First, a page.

Ship pollution risks “underestimated”

European governments have been accused of underestimating the health risks from shipping pollution, the Guardian reported. The criticism follows research showing that one huge container ship can emit almost the same amount of cancer- and asthma-causing chemicals as 50 million cars. Shipping is responsible for 3.5% to 4% of all greenhouse-gas emissions.


“Just 15 of the world’s biggest ships may now emit as much pollution as all the world’s 760 million cars,” the British newspaper said. The figure was based on confidential data from “maritime industry insiders” and calculated on engine size and typical fuel quality. Low-grade fuel oil used by ships has up to 2,000 times the sulphur content of diesel fuel used in American and European cars.


The United States recently imposed a strict 370-kilometre low-emission shipping zone along its entire coast as an anti-pollution measure. That move followed academic research showing that pollution from the world’s 90,000 cargo ships leads to 60,000 deaths a year in the United States alone, at an annual health-care cost of up to $330 billion. A new study by Denmark’s environmental agency suggests that shipping emissions cost the Danish health service almost US$7.5 billion a year.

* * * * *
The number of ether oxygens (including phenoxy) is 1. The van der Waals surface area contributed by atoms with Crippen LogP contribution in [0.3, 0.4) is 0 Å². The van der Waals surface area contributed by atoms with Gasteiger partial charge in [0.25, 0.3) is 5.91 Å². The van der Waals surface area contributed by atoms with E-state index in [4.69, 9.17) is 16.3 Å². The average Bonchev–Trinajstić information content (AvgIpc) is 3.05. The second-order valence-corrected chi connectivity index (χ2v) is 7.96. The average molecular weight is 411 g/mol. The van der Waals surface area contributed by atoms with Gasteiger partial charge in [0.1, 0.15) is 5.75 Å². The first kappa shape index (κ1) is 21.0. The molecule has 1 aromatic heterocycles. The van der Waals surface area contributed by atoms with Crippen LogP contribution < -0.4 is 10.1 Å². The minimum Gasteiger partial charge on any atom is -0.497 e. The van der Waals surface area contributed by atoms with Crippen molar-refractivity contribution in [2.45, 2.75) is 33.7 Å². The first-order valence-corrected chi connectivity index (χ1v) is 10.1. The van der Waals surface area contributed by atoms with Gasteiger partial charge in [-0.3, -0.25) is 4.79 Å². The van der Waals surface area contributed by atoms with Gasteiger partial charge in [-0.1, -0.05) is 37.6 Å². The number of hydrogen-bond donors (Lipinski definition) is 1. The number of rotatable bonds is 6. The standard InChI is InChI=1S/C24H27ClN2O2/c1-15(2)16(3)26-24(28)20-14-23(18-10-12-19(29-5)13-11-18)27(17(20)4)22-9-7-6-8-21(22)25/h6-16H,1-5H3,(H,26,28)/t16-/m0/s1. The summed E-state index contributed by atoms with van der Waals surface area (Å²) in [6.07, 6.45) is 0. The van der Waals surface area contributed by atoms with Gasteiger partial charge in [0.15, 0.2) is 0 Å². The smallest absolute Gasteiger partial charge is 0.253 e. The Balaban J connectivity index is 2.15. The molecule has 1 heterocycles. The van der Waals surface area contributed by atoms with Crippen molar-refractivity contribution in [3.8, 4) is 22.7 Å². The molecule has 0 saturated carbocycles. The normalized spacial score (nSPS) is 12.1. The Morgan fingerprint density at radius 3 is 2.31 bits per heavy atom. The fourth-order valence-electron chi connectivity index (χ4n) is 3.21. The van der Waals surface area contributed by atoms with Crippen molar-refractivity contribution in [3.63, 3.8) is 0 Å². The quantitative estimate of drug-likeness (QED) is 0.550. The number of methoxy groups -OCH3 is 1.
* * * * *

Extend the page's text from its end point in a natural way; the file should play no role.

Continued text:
The United Nations’ International Maritime Organisation and the European Union are under pressure to strengthen laws governing ship emissions. In the past 20 years, Europe has dramatically cleaned up sulphur and nitrogen emissions from land-based transport. Despite having some of the busiest shipping lanes in the world, however, it has resisted imposing tight laws on the shipping industry.

With China’s emergence as the world’s manufacturing capital, shipping emissions have escalated in the past 15 years.

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